Friday, 10 April 2015

Heavy Metal

I'm sure many of you have read about the effect mine spoil has on vegetation and the difficulty that some plants have in colonising spoil heaps. I've always enjoyed walking on spoil heaps as the plants that do manage to colonise are often rather scarce or not found in the surrounding countryside.  My local heap is the site of the old Gedling Colliery although Nottinghamshire is dotted with many similar sites and all of them if they haven't been capped by clay still show traces of mine spoil. The majority of Gedling has been capped but those areas still uncapped are pretty good floristically.  One of the major waste products discarded from coal mining are nodules of iron pyrites commonly known as fools gold, chemically Iron Sulphide. Iron pyrites occurs commonly in the carboniferous measures of Nottinghamshire and can be found on the spoil heaps if you keep a keen eye out.  I picked one such nodule up several years ago and brought it back to my garden and plonked it onto my rockery. This rockery is covered by Helxine soleirolii, "baby's tears" that creeps over and around the stones. As can be seen after a wet and damp winter it struggles where the Iron pyrites sits, in summer it manages to grow around and below the pyrites lump.  The reason for the dieback is the reaction between pyrites air and water,  the resultant products form both Iron oxides and Sulphuric acid. It's the sulphuric acid run off that's causing plant death.   I think the picture illustrates it rather well.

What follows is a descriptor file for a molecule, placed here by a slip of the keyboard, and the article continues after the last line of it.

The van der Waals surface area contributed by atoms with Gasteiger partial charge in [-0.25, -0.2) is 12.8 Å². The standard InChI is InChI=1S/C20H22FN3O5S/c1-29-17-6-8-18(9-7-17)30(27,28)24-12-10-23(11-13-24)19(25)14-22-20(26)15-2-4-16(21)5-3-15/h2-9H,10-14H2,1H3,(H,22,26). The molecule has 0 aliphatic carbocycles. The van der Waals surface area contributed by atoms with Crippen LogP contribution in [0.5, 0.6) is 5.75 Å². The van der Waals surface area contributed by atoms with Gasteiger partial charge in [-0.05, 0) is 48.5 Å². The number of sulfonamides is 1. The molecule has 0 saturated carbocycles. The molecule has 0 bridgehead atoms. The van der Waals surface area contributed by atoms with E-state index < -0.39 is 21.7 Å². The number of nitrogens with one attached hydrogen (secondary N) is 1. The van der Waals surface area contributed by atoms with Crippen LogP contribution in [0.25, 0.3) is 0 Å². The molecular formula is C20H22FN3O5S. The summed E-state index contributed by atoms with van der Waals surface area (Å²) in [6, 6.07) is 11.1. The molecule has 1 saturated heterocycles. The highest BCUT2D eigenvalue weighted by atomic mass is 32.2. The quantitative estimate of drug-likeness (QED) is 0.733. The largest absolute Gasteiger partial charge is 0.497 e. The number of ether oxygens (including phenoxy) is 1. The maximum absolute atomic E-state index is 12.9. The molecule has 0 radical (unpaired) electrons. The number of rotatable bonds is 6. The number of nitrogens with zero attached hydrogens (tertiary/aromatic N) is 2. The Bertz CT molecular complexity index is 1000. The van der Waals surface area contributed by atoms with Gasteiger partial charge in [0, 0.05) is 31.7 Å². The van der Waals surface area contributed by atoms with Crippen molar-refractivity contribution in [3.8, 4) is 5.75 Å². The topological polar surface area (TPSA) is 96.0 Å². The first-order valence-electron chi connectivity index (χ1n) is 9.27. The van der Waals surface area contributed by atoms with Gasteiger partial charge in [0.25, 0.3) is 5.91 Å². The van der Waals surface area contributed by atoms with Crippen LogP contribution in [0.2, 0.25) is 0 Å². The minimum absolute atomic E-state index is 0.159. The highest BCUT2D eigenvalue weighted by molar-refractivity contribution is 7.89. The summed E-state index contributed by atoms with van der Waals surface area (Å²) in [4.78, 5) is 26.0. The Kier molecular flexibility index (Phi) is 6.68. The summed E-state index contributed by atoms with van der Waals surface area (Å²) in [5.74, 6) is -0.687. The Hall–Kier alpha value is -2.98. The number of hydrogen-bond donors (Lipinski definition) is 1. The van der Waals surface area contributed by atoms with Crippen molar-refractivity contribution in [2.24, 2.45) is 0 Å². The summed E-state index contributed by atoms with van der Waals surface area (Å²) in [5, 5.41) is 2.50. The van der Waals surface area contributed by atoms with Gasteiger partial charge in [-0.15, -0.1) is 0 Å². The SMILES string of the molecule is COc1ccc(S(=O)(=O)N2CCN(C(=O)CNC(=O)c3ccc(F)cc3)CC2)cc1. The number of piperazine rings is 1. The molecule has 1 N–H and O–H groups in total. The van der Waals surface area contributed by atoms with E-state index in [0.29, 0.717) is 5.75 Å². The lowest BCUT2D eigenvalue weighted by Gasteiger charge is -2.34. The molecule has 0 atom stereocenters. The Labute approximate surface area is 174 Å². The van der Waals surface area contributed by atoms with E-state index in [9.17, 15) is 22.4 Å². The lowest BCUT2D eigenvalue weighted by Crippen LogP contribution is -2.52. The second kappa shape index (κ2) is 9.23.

Helxine damage caused by Iron pyrites derived sulphuric acid (10p for scale)

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